The Libyan activist and doctor, Iman Bugaighis, was one of the first to go out on to the street in Benghazi to protest against the tyranny of the Libyan ruler, Moammar Gadhafi. She was spokeswoman for the Libyan Transformation Council until Gadhafi's overthrow. Now she campaigns for equal rights for women in her country. Iman Bugaighis supported the NATO intervention in the war: "The way the Arab world sees the West has changed since the intervention in Libya," she says, and she hopes for furthe
"Laïcité maintenant!" A religiously neutral state – that's the demand of the French-Moroccan journalist, Zineb El Rhazoui, especially when it comes to the rights of women in Morocco. She has been one of the leaders of the protests in her country since the start of the Arab revolution. She set up the "20th February Movement" with sympathisers. As a result of repeated death threats, she has had to flee to Belgium.
"Angry Arabiya": Zainab Al-Khawaja comes from a family of human rights activists and achieved world-wide fame with her tweets on the protests in Bahrain. Her ten-day hunger strike was a sign of silent resistance, intended to draw attention to the arrests of her father and her husband and to demand their immediate release. She was detained twice without charge after she had taken part in opposition demonstrations. She was only released in February 2012.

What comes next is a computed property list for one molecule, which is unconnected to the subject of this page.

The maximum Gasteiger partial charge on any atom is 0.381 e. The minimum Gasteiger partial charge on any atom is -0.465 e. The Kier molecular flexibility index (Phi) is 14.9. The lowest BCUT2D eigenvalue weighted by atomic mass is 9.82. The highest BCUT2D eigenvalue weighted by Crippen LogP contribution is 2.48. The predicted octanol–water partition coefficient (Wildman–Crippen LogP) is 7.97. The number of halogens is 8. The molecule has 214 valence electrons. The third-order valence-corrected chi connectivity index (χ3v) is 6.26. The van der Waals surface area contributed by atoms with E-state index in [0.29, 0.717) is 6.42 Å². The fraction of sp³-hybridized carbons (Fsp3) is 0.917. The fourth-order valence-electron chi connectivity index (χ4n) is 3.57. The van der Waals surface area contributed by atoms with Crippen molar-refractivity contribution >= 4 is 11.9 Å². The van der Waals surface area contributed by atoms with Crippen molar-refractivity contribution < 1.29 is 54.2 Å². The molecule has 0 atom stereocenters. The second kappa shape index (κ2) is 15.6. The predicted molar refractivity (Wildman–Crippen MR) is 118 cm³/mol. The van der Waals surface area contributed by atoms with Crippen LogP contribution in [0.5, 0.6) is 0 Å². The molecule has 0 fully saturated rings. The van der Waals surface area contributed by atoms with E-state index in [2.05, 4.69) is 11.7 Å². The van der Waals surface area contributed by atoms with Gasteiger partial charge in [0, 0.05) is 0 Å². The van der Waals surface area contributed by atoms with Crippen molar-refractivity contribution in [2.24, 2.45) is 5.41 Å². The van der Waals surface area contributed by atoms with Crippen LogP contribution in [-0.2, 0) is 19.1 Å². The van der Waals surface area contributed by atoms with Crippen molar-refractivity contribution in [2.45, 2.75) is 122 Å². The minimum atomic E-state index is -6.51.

Some people already see Nawara Nagem, regarded by many as the face of the Egyptian revolution, as a future president. The journalist, blogger and activist was involved even before the revolution in campaigning for freedom of the press and freedom of expression. From the start of the protests in January 2011, she was out on Tahrir Square in Cairo. Her interviews with the Arabic news channel Al Jazeera gave her international recognition and changed not only the way in which the Arab revolution was
Bouthaina Kamel is known to many from Egyptian radio and television as a disputatious presenter and a sharp critic of the ruling Supreme Military Council. Now she wants to give a voice to the women of her country. The "journalist, mother and Egyptian presidential candidate," as she describes herself, is the first and only woman in Egypt ever to stand for the office. Bouthaina Kamel does not think the struggle is over yet, either for her or for her country. In an interview with Qantara.de, she sa
Israa Abdel Fattah is an Egyptian internet activist and co-founder of the "Youth Movement of the 6th April," a Facebook group which was set up in 2008 in support of a strike among the workers of the textile industry in Mahalla Al-Kubra. The group was revived during the nationwide protests which led to the fall of President Hosni Mubarak. Israa Abdel Fattah supported the revolution actively on the street and on the internet. She initiated resistance actions online and gave the latest news to Al J